Portfolio Review Meeting AAU Esbjerg

Research enhanced in all programmes

Friday 02 Mar 18
Fifteen new research projects will been launched after this year’s first funding round at the Danish Hydrocarbon Research and Technology Centre. The new projects all hold the potential to bring forward new knowledge, which enhance the existing research in the partnership.

It is the sixth time the Danish Hydrocarbon Research and Technology Centre (DHRTC) funds selected research projects, which can potentially contribute with new knowledge and results towards the goal of increasing the recovery of oil and gas from the Danish part of the North Sea.

The latest application round has resulted in fifteen research projects receiving funding. The research will take place at two different universities in the partnership.

”The selected projects enhance the current research programmes. They all hold robust plans that clearly shows their application potential. At the same time, a recurring motif for the projects is their contribution of new knowledge to our existing portfolio,” says Morten W. Jeppesen, Programme Director, DHRTC.

The new research projects boost the effort within critical areas such as production technology, water injection and corrosion. Areas that all represents significant challenges to the oil and gas industry.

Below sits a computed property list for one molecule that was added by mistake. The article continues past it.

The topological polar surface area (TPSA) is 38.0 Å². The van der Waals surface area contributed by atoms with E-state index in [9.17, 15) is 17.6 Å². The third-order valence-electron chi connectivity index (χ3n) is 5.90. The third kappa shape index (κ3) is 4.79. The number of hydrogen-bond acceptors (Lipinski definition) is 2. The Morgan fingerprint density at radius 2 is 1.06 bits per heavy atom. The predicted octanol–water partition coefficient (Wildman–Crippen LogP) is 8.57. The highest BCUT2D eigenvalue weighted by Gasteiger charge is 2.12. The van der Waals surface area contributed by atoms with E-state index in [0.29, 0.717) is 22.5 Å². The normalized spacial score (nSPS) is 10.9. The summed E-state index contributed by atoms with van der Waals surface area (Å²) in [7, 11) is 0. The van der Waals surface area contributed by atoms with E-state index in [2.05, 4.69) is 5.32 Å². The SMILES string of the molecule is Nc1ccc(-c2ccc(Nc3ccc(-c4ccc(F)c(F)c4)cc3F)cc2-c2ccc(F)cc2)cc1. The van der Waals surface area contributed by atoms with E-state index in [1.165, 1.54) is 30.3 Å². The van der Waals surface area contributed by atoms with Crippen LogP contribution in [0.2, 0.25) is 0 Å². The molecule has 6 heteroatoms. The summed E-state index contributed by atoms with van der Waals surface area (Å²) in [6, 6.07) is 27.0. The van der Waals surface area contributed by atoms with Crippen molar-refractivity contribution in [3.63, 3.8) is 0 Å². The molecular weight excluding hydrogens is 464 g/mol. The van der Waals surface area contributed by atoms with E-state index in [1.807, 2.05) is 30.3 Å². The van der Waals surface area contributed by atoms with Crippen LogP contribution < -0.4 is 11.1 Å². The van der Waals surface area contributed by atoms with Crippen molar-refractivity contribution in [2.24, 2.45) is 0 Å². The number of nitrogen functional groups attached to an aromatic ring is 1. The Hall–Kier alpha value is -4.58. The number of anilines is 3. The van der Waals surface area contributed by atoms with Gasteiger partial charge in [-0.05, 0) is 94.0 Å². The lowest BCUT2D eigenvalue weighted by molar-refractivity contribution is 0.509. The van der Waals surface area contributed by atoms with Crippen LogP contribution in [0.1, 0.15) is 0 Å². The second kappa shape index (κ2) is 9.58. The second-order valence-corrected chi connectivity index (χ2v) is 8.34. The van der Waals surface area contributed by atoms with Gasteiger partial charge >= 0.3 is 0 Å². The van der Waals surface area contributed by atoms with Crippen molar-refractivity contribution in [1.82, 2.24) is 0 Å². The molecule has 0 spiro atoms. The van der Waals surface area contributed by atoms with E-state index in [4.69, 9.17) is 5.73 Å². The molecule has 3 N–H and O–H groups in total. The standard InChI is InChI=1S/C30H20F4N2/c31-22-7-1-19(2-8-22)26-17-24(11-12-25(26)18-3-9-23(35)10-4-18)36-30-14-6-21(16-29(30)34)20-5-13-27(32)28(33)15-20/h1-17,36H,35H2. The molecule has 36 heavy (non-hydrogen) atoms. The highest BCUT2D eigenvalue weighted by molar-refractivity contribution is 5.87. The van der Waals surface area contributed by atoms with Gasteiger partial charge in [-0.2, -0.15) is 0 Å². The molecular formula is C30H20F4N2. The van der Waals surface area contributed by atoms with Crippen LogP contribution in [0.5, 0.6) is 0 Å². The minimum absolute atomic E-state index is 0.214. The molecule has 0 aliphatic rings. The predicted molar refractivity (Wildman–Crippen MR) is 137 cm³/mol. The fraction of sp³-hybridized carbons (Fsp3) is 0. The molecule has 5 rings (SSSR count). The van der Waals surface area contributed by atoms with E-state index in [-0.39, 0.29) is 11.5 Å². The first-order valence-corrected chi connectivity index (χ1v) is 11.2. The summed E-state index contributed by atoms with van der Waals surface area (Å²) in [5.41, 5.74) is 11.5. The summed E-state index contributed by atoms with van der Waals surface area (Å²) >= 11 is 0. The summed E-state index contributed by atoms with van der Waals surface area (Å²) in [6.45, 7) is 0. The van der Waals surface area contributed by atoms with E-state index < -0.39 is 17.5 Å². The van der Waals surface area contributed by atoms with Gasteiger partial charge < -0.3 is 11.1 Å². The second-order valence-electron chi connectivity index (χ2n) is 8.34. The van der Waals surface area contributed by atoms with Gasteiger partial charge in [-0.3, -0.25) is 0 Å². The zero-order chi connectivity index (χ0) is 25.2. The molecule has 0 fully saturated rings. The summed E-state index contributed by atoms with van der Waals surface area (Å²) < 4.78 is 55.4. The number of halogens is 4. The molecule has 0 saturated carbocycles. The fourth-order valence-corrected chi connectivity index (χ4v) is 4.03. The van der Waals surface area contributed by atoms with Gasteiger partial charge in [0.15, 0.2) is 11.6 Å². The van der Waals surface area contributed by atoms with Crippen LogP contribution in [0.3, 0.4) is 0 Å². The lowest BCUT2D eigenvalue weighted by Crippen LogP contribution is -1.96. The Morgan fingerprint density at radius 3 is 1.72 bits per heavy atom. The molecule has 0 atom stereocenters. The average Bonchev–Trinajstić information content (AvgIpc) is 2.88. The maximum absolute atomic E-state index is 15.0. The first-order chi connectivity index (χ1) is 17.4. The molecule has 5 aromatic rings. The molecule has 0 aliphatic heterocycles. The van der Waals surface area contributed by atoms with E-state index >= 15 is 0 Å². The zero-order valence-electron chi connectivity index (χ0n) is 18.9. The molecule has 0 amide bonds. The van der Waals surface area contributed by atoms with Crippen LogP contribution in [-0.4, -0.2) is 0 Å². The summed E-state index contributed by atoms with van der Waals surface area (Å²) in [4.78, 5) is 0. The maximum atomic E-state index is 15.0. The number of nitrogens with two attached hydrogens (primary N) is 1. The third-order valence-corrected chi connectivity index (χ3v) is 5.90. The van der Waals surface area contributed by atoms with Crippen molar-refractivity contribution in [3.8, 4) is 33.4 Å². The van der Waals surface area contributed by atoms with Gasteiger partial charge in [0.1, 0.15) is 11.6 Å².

Find the selected projects here.

Evaluation criteria
For three years, DHRTC has worked to reach the current level of activity engaging about 150 people within six research programmes all with a clear line-of-sight to the concrete challenges occurring in the Danish North Sea.

As part of the journey, evaluation criteria have been developed in order to select research projects, which can receive funding from the centre.

”We work to ensure that the results generated in the research projects get the best possible support on an often complicated path to application in the industry. Therefore, we have developed a set of criteria for evaluating new projects, including both novelty and application aspects, which precisely support this focus in relation to the existing portfolio,” tells Jesper Holst, Project Manager in DHRTC:

“We assess the feasibility and how robust the projects are in terms of organisation and plans as well as their economy and the novelty of the expected results.”

It is the same criteria, which are used by DHRTC to enhance the ongoing research projects and in the same way optimise the DHRTC portfolio. Besides the six current research programmes, DHRTC also prepares future research initiatives, which are to find solutions to industrial challenges.

 “Starting up new research programmes with a number of activities does not happen overnight. Consequently, it is of great importance to us that we have an ongoing, open dialogue with all stakeholders to identify challenges in which research can contribute to the solution,” tells Morten Jeppesen.


Caption: Zhenyu Yang, AAU, Rajan Ambat, DTU, and Morten Jeppesen, DHRTC, absorbed in a good dialogue.

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